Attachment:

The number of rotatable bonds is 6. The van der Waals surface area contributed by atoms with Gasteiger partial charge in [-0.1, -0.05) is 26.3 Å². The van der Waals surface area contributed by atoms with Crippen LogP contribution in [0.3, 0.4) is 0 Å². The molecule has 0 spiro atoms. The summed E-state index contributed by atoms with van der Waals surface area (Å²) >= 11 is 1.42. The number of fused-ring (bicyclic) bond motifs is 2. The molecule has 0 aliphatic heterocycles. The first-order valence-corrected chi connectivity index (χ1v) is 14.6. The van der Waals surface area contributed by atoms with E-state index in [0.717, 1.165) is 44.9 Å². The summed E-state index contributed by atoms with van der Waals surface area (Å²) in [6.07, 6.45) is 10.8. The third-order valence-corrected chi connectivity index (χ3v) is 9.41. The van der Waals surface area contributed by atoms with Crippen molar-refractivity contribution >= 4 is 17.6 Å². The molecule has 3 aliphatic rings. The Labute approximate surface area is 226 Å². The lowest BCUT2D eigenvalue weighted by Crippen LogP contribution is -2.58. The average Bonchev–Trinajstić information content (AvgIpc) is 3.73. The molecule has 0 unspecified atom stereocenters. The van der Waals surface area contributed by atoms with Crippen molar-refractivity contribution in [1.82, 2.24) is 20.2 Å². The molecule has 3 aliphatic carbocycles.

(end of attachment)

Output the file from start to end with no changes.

The number of rotatable bonds is 6. The van der Waals surface area contributed by atoms with Gasteiger partial charge in [-0.1, -0.05) is 26.3 Å². The van der Waals surface area contributed by atoms with Crippen LogP contribution in [0.3, 0.4) is 0 Å². The molecule has 0 spiro atoms. The summed E-state index contributed by atoms with van der Waals surface area (Å²) >= 11 is 1.42. The number of fused-ring (bicyclic) bond motifs is 2. The molecule has 0 aliphatic heterocycles. The first-order valence-corrected chi connectivity index (χ1v) is 14.6. The van der Waals surface area contributed by atoms with E-state index in [0.717, 1.165) is 44.9 Å². The summed E-state index contributed by atoms with van der Waals surface area (Å²) in [6.07, 6.45) is 10.8. The third-order valence-corrected chi connectivity index (χ3v) is 9.41. The van der Waals surface area contributed by atoms with Crippen molar-refractivity contribution >= 4 is 17.6 Å². The molecule has 3 aliphatic rings. The Labute approximate surface area is 226 Å². The lowest BCUT2D eigenvalue weighted by Crippen LogP contribution is -2.58. The average Bonchev–Trinajstić information content (AvgIpc) is 3.73. The molecule has 0 unspecified atom stereocenters. The van der Waals surface area contributed by atoms with Crippen molar-refractivity contribution in [1.82, 2.24) is 20.2 Å². The molecule has 3 aliphatic carbocycles.